While Alexander's choice to center her novel on an established relationship isn't entirely unheard of, it is unusual, and it allows her to do some interesting things. Because her characters have a shared history, the novel exudes a greater, more realistic sense of intimacy than one often sees in this genre--not only between the characters, but also between the characters and the reader. We come to know Alexander's characters on a deeper level, which ultimately makes My Wicked Little Lies a stronger, more emotionally satisfying read. --Judie Evans, librarian

Discover: A historical romance about the intricate lies we tell ourselves... and our spouses.

Zebra, $7.99, paperback, 9781420117066

Biography & Memoir

Paris, My Sweet: A Year in the City of Light (and Dark Chocolate)

by Amy Thomas


When Amy Thomas, sweet freak and longtime Francophile, is offered a transfer to Paris as a copywriter for Louis Vuitton, she responds, "Mais oui!" As she settles into her glam job and adorable "tree house" apartment, she makes a long list of boulangeries, patisseries and chocolate shops to try and begins visiting as many as possible.

But the longer she stays in Paris, the more Thomas misses New York--from the oversized chocolate-chip cookies at Lola's to the fun single scene and the ease of nights out with old friends. Her Stateside pals are discovering new restaurants, moving to Brooklyn and even getting married while she's pulling evening hours at the office, struggling to land even one date or gather enough girlfriends for a Saturday night out. Yet when she visits New York, she can't wait to get back to Paris. Where, she wonders, does she truly belong? Even her beloved pastry shops can't solve this dilemma (though a well-timed cupcake or stack of macarons does help soothe the angst).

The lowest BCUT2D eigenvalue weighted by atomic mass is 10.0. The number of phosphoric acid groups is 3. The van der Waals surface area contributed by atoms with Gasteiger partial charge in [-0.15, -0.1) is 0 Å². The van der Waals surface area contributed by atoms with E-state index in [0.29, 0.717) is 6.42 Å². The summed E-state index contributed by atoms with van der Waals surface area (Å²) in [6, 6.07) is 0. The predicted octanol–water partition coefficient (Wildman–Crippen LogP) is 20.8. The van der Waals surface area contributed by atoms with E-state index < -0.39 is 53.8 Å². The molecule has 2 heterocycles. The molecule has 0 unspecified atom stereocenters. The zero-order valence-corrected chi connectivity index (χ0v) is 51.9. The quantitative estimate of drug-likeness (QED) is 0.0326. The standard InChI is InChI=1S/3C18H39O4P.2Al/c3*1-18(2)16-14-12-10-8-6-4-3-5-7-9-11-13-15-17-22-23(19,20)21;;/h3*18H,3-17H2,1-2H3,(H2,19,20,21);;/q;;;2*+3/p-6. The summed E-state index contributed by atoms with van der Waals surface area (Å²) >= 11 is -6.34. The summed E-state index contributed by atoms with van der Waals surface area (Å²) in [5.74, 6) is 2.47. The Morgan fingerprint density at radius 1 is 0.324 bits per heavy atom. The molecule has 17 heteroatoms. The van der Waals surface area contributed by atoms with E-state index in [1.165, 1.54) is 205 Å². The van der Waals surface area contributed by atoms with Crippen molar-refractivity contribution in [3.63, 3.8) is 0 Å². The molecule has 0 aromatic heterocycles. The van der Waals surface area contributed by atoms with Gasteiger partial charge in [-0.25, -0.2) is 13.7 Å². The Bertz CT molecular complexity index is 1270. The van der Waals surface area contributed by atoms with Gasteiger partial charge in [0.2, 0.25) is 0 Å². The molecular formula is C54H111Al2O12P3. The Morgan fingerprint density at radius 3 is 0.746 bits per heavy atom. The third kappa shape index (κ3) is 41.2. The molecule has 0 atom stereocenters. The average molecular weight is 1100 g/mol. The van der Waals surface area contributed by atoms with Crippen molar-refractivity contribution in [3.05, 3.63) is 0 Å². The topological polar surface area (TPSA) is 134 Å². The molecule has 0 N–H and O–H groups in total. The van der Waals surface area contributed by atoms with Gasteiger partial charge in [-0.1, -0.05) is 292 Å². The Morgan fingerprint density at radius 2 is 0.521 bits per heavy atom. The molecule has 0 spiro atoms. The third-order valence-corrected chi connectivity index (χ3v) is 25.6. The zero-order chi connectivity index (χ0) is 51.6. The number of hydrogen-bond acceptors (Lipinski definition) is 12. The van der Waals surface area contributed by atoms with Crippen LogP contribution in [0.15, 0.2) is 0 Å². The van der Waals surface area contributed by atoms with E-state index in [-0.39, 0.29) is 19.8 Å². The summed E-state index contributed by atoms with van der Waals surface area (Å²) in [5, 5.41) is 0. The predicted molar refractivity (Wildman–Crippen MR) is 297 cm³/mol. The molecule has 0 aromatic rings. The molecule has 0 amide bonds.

Charming, funny and as scrumptious as the dessert menus it exalts, Paris, My Sweet explores the heady-but-fleeting sweet moments and the richer, longer-lasting satisfaction of creating a life in a new city from scratch. With mouthwatering descriptions (and addresses!) of Thomas's favorite sweet spots on both sides of the Atlantic, this book is a treasure map for readers searching for the life they were meant to live--or simply on the lookout for their next favorite cookie or croissant. --Katie Noah Gibson, blogger at Cakes, Tea and Dreams

Discover: A delectable memoir of a year spent trolling patisseries, sampling chocolates and creating a new life.

Sourcebooks, $14.99, paperback, 9781402264115

Current Events & Issues

The Invisible Arab: The Promise and Peril of the Arab Revolutions

by Marwan Bishara


Marwan Bishara's The Invisible Arab is a clear-headed and thought-provoking appraisal of the precarious but joyously hopeful place so many Arab nations find themselves after the "Arab Spring" of 2010-2011. Bishara, a senior political analyst at Al Jazeera, is well-positioned to offer an intelligent appraisal of the forces that brought these revolutions to fragile birth, the political players involved and their capacity to retain power in a relatively benign fashion or succumb to the chaos and corruption that have plagued these nations in recent years.

Bishara makes the point that protesters who gathered in various Arab nations were faced with major difficulties. In trying to guide their countries toward democracy, they were presenting their people with an idea and word that had been cheapened by the Bush administration and backed with bombs and violence in Iraq. Coupled with the West's long support of many despotic regimes and pressure by Islamist factions to develop more hierarchical, less secular forms of revolt, it's close to miraculous that any of the revolts ever took off.

In addition to recent events, Bishara also offers a concise history of 20th-century Arab states and an optimistic vision of their possible futures--provided that varied viewpoints can be embraced and that the urge for "retributive justice" can be denied. --Donald Powell, freelance writer

Discover: An engaging history of recent Arab revolutions, with a guardedly optimistic look at the future.

Nation Books, $26, hardcover, 9781568587080

Children's & Young Adult

Dead to You

by Lisa McMann


Lisa McMann's (the Wake trilogy) gripping new novel, about 16-year-old Ethan De Wilde returning home after his childhood abduction, will leave readers burning for closure long after its chilling ending.

The story starts with narrator Ethan's reunion with his family, nine years after strangers first drove away with him. His parents immediately embrace him, but Ethan's brother, Blake, soon accuses him of being an impostor, and six-year-old Gracie, the "Replacement Kid," is kept in the dark about the abduction entirely.